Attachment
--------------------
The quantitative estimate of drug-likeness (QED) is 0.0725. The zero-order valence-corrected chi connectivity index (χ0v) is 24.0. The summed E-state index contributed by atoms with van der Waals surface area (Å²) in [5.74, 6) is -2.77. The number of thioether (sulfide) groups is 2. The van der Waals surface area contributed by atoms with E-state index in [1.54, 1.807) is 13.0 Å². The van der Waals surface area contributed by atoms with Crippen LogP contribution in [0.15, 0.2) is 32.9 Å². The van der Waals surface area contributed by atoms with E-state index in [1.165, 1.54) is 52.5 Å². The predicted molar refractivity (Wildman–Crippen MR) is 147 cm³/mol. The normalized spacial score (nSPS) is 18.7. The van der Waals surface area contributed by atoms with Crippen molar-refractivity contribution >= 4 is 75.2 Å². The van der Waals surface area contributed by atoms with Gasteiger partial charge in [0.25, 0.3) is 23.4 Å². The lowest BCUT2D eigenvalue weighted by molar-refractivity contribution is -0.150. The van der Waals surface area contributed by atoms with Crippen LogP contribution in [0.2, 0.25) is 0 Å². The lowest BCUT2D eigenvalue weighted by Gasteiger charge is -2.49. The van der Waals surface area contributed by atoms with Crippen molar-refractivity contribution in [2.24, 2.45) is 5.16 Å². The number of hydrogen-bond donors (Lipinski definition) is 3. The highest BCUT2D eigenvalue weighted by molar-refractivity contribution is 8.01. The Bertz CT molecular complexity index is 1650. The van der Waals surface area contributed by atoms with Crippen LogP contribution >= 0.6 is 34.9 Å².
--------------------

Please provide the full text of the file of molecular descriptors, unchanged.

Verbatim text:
The quantitative estimate of drug-likeness (QED) is 0.0725. The zero-order valence-corrected chi connectivity index (χ0v) is 24.0. The summed E-state index contributed by atoms with van der Waals surface area (Å²) in [5.74, 6) is -2.77. The number of thioether (sulfide) groups is 2. The van der Waals surface area contributed by atoms with E-state index in [1.54, 1.807) is 13.0 Å². The van der Waals surface area contributed by atoms with Crippen LogP contribution in [0.15, 0.2) is 32.9 Å². The van der Waals surface area contributed by atoms with E-state index in [1.165, 1.54) is 52.5 Å². The predicted molar refractivity (Wildman–Crippen MR) is 147 cm³/mol. The normalized spacial score (nSPS) is 18.7. The van der Waals surface area contributed by atoms with Crippen molar-refractivity contribution >= 4 is 75.2 Å². The van der Waals surface area contributed by atoms with Gasteiger partial charge in [0.25, 0.3) is 23.4 Å². The lowest BCUT2D eigenvalue weighted by molar-refractivity contribution is -0.150. The van der Waals surface area contributed by atoms with Crippen LogP contribution in [0.2, 0.25) is 0 Å². The lowest BCUT2D eigenvalue weighted by Gasteiger charge is -2.49. The van der Waals surface area contributed by atoms with Crippen molar-refractivity contribution in [2.24, 2.45) is 5.16 Å². The number of hydrogen-bond donors (Lipinski definition) is 3. The highest BCUT2D eigenvalue weighted by molar-refractivity contribution is 8.01. The Bertz CT molecular complexity index is 1650. The van der Waals surface area contributed by atoms with Crippen LogP contribution >= 0.6 is 34.9 Å².